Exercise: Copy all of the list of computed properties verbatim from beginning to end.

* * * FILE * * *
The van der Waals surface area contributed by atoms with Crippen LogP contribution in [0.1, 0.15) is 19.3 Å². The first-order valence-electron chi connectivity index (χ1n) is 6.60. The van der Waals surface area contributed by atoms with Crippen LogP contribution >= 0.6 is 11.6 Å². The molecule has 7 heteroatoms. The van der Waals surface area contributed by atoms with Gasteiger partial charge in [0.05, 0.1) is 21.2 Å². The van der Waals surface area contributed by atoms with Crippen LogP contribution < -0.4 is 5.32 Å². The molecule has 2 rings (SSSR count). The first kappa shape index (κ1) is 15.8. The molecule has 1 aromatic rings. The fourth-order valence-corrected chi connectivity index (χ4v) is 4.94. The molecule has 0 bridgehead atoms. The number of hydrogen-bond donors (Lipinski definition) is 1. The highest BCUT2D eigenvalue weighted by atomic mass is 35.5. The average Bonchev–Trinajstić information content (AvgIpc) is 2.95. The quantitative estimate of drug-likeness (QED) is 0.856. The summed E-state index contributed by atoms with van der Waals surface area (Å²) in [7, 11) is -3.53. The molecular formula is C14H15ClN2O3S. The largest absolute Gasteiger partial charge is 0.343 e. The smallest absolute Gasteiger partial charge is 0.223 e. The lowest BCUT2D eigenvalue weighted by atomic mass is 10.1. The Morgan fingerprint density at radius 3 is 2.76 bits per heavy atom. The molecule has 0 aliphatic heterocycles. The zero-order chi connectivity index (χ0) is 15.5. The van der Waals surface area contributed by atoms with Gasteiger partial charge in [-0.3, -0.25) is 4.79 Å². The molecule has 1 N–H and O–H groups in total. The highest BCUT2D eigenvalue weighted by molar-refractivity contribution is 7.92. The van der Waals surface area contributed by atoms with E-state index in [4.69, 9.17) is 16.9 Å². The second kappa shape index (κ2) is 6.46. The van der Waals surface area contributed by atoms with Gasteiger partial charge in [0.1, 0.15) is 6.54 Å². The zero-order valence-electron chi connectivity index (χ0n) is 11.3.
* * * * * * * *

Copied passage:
The van der Waals surface area contributed by atoms with Crippen LogP contribution in [0.1, 0.15) is 19.3 Å². The first-order valence-electron chi connectivity index (χ1n) is 6.60. The van der Waals surface area contributed by atoms with Crippen LogP contribution >= 0.6 is 11.6 Å². The molecule has 7 heteroatoms. The van der Waals surface area contributed by atoms with Gasteiger partial charge in [0.05, 0.1) is 21.2 Å². The van der Waals surface area contributed by atoms with Crippen LogP contribution < -0.4 is 5.32 Å². The molecule has 2 rings (SSSR count). The first kappa shape index (κ1) is 15.8. The molecule has 1 aromatic rings. The fourth-order valence-corrected chi connectivity index (χ4v) is 4.94. The molecule has 0 bridgehead atoms. The number of hydrogen-bond donors (Lipinski definition) is 1. The highest BCUT2D eigenvalue weighted by atomic mass is 35.5. The average Bonchev–Trinajstić information content (AvgIpc) is 2.95. The quantitative estimate of drug-likeness (QED) is 0.856. The summed E-state index contributed by atoms with van der Waals surface area (Å²) in [7, 11) is -3.53. The molecular formula is C14H15ClN2O3S. The largest absolute Gasteiger partial charge is 0.343 e. The smallest absolute Gasteiger partial charge is 0.223 e. The lowest BCUT2D eigenvalue weighted by atomic mass is 10.1. The Morgan fingerprint density at radius 3 is 2.76 bits per heavy atom. The molecule has 0 aliphatic heterocycles. The zero-order chi connectivity index (χ0) is 15.5. The van der Waals surface area contributed by atoms with Gasteiger partial charge in [-0.3, -0.25) is 4.79 Å². The molecule has 1 N–H and O–H groups in total. The highest BCUT2D eigenvalue weighted by molar-refractivity contribution is 7.92. The van der Waals surface area contributed by atoms with E-state index in [4.69, 9.17) is 16.9 Å². The second kappa shape index (κ2) is 6.46. The van der Waals surface area contributed by atoms with Gasteiger partial charge in [0.1, 0.15) is 6.54 Å². The zero-order valence-electron chi connectivity index (χ0n) is 11.3.